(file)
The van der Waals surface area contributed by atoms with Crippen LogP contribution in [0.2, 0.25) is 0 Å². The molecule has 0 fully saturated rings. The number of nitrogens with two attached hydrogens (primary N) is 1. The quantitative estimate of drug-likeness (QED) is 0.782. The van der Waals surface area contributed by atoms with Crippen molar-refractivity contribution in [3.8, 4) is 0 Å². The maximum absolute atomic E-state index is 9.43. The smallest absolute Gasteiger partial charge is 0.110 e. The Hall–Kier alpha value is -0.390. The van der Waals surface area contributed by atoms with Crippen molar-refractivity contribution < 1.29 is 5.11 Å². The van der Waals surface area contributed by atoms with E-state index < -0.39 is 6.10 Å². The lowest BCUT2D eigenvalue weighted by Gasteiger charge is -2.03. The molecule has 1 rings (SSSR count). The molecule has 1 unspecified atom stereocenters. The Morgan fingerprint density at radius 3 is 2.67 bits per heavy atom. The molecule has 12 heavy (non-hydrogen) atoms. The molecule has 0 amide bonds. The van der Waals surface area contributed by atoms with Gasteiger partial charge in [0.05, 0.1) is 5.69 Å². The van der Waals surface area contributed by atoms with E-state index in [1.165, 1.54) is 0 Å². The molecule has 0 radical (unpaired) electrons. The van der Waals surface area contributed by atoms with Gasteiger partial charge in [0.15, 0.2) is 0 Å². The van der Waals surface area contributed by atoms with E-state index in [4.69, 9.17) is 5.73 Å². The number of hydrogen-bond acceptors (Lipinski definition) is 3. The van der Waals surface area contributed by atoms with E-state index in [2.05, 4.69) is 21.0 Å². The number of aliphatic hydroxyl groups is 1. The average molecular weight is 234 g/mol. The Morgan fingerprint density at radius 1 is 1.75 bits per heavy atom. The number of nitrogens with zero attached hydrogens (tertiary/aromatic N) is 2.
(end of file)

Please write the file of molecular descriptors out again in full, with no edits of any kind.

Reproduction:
The van der Waals surface area contributed by atoms with Crippen LogP contribution in [0.2, 0.25) is 0 Å². The molecule has 0 fully saturated rings. The number of nitrogens with two attached hydrogens (primary N) is 1. The quantitative estimate of drug-likeness (QED) is 0.782. The van der Waals surface area contributed by atoms with Crippen molar-refractivity contribution in [3.8, 4) is 0 Å². The maximum absolute atomic E-state index is 9.43. The smallest absolute Gasteiger partial charge is 0.110 e. The Hall–Kier alpha value is -0.390. The van der Waals surface area contributed by atoms with Crippen molar-refractivity contribution < 1.29 is 5.11 Å². The van der Waals surface area contributed by atoms with E-state index < -0.39 is 6.10 Å². The lowest BCUT2D eigenvalue weighted by Gasteiger charge is -2.03. The molecule has 1 rings (SSSR count). The molecule has 1 unspecified atom stereocenters. The Morgan fingerprint density at radius 3 is 2.67 bits per heavy atom. The molecule has 12 heavy (non-hydrogen) atoms. The molecule has 0 amide bonds. The van der Waals surface area contributed by atoms with Gasteiger partial charge in [0.05, 0.1) is 5.69 Å². The van der Waals surface area contributed by atoms with E-state index in [1.165, 1.54) is 0 Å². The molecule has 0 radical (unpaired) electrons. The van der Waals surface area contributed by atoms with Gasteiger partial charge in [0.15, 0.2) is 0 Å². The van der Waals surface area contributed by atoms with E-state index in [4.69, 9.17) is 5.73 Å². The number of hydrogen-bond acceptors (Lipinski definition) is 3. The van der Waals surface area contributed by atoms with E-state index in [2.05, 4.69) is 21.0 Å². The number of aliphatic hydroxyl groups is 1. The average molecular weight is 234 g/mol. The Morgan fingerprint density at radius 1 is 1.75 bits per heavy atom. The number of nitrogens with zero attached hydrogens (tertiary/aromatic N) is 2.